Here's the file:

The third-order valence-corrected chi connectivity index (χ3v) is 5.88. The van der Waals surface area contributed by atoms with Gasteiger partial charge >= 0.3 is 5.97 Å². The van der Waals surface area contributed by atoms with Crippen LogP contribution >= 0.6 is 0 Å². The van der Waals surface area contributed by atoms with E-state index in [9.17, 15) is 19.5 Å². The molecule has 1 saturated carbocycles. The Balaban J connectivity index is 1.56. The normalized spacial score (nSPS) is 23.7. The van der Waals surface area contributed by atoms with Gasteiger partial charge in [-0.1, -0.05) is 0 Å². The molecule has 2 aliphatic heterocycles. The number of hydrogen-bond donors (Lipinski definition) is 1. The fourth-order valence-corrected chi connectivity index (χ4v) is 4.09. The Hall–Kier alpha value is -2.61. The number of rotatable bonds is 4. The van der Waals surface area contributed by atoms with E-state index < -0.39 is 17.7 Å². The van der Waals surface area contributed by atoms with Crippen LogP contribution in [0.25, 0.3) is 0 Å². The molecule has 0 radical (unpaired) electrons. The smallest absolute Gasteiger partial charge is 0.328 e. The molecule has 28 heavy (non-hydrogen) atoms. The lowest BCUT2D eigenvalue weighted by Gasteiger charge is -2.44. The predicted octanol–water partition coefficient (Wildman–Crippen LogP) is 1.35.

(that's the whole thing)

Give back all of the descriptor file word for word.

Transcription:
The third-order valence-corrected chi connectivity index (χ3v) is 5.88. The van der Waals surface area contributed by atoms with Gasteiger partial charge >= 0.3 is 5.97 Å². The van der Waals surface area contributed by atoms with Crippen LogP contribution >= 0.6 is 0 Å². The van der Waals surface area contributed by atoms with E-state index in [9.17, 15) is 19.5 Å². The molecule has 1 saturated carbocycles. The Balaban J connectivity index is 1.56. The normalized spacial score (nSPS) is 23.7. The van der Waals surface area contributed by atoms with Gasteiger partial charge in [-0.1, -0.05) is 0 Å². The molecule has 2 aliphatic heterocycles. The number of hydrogen-bond donors (Lipinski definition) is 1. The fourth-order valence-corrected chi connectivity index (χ4v) is 4.09. The Hall–Kier alpha value is -2.61. The number of rotatable bonds is 4. The van der Waals surface area contributed by atoms with E-state index < -0.39 is 17.7 Å². The van der Waals surface area contributed by atoms with Crippen LogP contribution in [0.25, 0.3) is 0 Å². The molecule has 0 radical (unpaired) electrons. The smallest absolute Gasteiger partial charge is 0.328 e. The molecule has 28 heavy (non-hydrogen) atoms. The lowest BCUT2D eigenvalue weighted by Gasteiger charge is -2.44. The predicted octanol–water partition coefficient (Wildman–Crippen LogP) is 1.35.